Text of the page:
Moses had spent time with God and it showed. His face shown with God’s glory. I wonder if we reflect the glory of God like that? Perhaps our lives don’t shine with holy glory because we aren’t putting the time in with God. There is no shortcut that I have found in this. It takes time. Spending time with the Lord in prayer and in His word is an investment we must make if we want to reflect His glory to the world around us. We should want the world to see God when they look at us. That doesn’t happen just by saying it. We must invest the time with God.
When I was in High School, I showed animals in FFA. One year, I had a pig named Pork Chop. Pork Chop was the best animal I showed. From day 1, it did exactly what I wanted. I would touch its ear, and it would turn. Showing Pork Chop was a dream. Then there was Bari. Bari was a steer. I was so proud when I picked him out at our auction our Ag teacher had arranged. I took Daddy to see him afterwards, and was stunned to see this massive steer trying to jump out over the top of the pen. As the months went by, I would drag him away from the pen, and he would drag me back. We pulled him behind vehicles, and spent hours trying to train him. He never would break. He never would do as I wanted. On the day of the show, it was all I could do to hold him in place and pray he didn’t escape and kill half of Ferris.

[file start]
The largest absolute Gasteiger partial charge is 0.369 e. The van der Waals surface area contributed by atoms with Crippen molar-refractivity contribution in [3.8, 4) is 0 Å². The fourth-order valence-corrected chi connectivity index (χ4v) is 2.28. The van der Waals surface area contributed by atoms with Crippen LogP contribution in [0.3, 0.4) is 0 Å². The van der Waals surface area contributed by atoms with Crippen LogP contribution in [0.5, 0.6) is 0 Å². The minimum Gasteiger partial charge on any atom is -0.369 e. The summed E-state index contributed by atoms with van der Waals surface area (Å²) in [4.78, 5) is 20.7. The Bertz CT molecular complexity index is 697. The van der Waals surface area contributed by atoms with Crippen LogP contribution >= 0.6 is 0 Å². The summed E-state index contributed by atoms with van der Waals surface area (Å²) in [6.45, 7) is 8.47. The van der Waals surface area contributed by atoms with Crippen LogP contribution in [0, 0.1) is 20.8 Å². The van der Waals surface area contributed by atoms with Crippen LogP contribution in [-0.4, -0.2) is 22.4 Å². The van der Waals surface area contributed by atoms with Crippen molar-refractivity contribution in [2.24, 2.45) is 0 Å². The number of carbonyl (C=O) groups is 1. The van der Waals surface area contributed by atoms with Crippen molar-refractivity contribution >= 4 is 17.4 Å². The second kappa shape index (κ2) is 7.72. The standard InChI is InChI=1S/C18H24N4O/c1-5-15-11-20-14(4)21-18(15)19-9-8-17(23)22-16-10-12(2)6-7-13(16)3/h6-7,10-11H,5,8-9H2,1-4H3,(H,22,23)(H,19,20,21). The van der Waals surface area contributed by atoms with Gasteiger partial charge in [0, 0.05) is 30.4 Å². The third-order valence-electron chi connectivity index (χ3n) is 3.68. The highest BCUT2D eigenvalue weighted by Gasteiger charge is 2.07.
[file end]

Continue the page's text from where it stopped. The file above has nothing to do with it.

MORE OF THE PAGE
As I remembered Pork Chop and Bari this morning in my quiet time, I thought of my walk with God. Looking back on life, I know there were times I was as stubborn and bull-headed as Bari. God would pull me in a direction, and I would pull the opposite way. Other times, I have yielded to His leadership and complied without hesitation. The times I remain submissive to His will have been far better than the other times. Unlike my fiasco with Bari, God is able to break my stubborn will. Ask Jonah how well running from God turns out.